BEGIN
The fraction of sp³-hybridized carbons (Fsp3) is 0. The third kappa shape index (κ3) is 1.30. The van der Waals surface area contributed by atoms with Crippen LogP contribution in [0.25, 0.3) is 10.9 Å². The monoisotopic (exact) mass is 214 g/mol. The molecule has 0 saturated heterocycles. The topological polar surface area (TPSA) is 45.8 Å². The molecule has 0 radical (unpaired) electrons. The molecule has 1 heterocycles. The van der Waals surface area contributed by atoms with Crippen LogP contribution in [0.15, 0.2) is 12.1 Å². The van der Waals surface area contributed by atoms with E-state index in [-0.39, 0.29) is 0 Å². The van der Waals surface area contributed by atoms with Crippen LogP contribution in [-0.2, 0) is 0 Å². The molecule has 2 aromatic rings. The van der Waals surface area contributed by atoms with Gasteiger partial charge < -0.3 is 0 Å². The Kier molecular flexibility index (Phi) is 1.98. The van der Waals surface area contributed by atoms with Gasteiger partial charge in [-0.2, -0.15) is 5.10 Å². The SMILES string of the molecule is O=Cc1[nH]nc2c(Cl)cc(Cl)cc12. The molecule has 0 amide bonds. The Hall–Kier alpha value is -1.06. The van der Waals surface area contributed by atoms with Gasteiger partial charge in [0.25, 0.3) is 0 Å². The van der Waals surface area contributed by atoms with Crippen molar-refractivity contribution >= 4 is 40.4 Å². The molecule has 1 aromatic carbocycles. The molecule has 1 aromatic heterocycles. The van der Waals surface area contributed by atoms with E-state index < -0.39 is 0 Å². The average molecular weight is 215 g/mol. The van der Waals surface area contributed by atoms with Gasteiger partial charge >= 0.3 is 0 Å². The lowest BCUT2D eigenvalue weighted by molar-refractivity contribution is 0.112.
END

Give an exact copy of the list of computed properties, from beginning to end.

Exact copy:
The fraction of sp³-hybridized carbons (Fsp3) is 0. The third kappa shape index (κ3) is 1.30. The van der Waals surface area contributed by atoms with Crippen LogP contribution in [0.25, 0.3) is 10.9 Å². The monoisotopic (exact) mass is 214 g/mol. The molecule has 0 saturated heterocycles. The topological polar surface area (TPSA) is 45.8 Å². The molecule has 0 radical (unpaired) electrons. The molecule has 1 heterocycles. The van der Waals surface area contributed by atoms with Crippen LogP contribution in [0.15, 0.2) is 12.1 Å². The van der Waals surface area contributed by atoms with E-state index in [-0.39, 0.29) is 0 Å². The van der Waals surface area contributed by atoms with Crippen LogP contribution in [-0.2, 0) is 0 Å². The molecule has 2 aromatic rings. The van der Waals surface area contributed by atoms with Gasteiger partial charge < -0.3 is 0 Å². The Kier molecular flexibility index (Phi) is 1.98. The van der Waals surface area contributed by atoms with Gasteiger partial charge in [-0.2, -0.15) is 5.10 Å². The SMILES string of the molecule is O=Cc1[nH]nc2c(Cl)cc(Cl)cc12. The molecule has 0 amide bonds. The Hall–Kier alpha value is -1.06. The van der Waals surface area contributed by atoms with Gasteiger partial charge in [0.25, 0.3) is 0 Å². The van der Waals surface area contributed by atoms with Crippen molar-refractivity contribution >= 4 is 40.4 Å². The molecule has 1 aromatic carbocycles. The molecule has 1 aromatic heterocycles. The van der Waals surface area contributed by atoms with E-state index < -0.39 is 0 Å². The average molecular weight is 215 g/mol. The van der Waals surface area contributed by atoms with Gasteiger partial charge >= 0.3 is 0 Å². The lowest BCUT2D eigenvalue weighted by molar-refractivity contribution is 0.112.